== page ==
Living Trust Checklist

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A living trust is a trust set up while a person is still alive that provides for long-term property management and regulation of an individual’s assets if he becomes incapacitated. Living trusts help avoid probate proceedings and may help to guard financial privacy and reduce taxes. These trusts save money that would have been spent on court proceedings, and allow assets to be passed on to designated heirs without going through legal processes. Living trusts are revocable, but in order for them to be binding, take care to set them up correctly.

Name a Trustee

A trustee is a person named by the grantor (the person establishing the trust) to control the assets of the trust. Legally, this can be the same person as the grantor or it can be a different person. It would benefit you to name a person other than yourself to be your trustee, because the primary reason most people establish a living trust is to manage and distribute their assets if they are unable to make decisions or have died. However, you may name yourself as the trustee in order to control the estate as long as you are able and also designate a successor trustee to take over when you can no longer do so.

Name the Beneficiaries

Beneficiaries are heirs, the people who will inherit your assets after you are gone. Make this specific and clear, and designate everyone by name. Do not use general terms like “my children,” “my church” or “my grandchildren.”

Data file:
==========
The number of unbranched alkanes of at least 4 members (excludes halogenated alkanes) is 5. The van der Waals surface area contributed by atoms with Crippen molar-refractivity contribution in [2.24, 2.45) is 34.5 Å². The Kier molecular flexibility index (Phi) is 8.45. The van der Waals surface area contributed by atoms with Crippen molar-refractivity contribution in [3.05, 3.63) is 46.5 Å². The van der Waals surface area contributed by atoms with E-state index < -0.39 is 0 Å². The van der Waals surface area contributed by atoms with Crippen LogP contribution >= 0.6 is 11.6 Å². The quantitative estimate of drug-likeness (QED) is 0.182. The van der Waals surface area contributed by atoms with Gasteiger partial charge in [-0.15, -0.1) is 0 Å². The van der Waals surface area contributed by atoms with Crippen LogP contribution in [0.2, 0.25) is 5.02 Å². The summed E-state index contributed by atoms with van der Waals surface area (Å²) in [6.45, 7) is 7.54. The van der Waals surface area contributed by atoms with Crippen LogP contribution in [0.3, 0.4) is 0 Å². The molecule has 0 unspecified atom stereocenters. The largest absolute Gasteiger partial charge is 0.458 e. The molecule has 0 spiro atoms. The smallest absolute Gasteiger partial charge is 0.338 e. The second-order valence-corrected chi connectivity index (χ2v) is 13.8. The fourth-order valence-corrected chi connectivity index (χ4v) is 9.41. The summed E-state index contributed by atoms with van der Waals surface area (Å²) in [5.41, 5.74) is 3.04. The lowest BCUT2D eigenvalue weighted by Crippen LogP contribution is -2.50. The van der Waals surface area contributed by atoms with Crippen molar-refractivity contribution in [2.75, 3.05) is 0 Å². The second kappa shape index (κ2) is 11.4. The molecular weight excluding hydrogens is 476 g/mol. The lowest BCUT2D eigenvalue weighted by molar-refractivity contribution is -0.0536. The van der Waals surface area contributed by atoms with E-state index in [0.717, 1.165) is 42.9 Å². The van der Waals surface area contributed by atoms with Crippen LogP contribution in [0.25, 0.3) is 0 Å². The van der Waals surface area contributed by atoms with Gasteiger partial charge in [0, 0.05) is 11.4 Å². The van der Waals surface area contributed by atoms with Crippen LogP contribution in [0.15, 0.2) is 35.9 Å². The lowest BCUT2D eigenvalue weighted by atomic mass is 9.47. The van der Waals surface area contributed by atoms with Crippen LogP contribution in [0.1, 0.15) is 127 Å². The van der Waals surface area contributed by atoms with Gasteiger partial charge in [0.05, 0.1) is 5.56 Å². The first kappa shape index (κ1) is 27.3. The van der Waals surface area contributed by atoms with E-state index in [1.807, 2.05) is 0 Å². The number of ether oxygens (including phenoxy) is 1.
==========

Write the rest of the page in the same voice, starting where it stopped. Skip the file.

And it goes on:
Manage Your Assets

Almost any kind of asset can be put into a living trust, including stocks, real estate, life insurance, personal property, pension benefits and savings accounts. This is going to involve some tedious paperwork, however. You will need to change the account holder name on all your assets to the name of your trust. If you own a house, you will need to get a new deed showing that you own the house as a trustee rather than as an individual.

Pay the Costs

Setting up a living trust may cost more than setting up a will. In the end, however, it will save you, your family and your heirs a great deal since there will be no automatic court supervision to deal with your estate, no legal challenges and no probate proceedings. You can buy special software packages or books dedicated to helping you set up your own living trust without involving a lawyer. The website Nolo offers both a software package and an online program for individuals to organize their living trusts. As of 2010, the online program cost $89.99 and the software $58.49.

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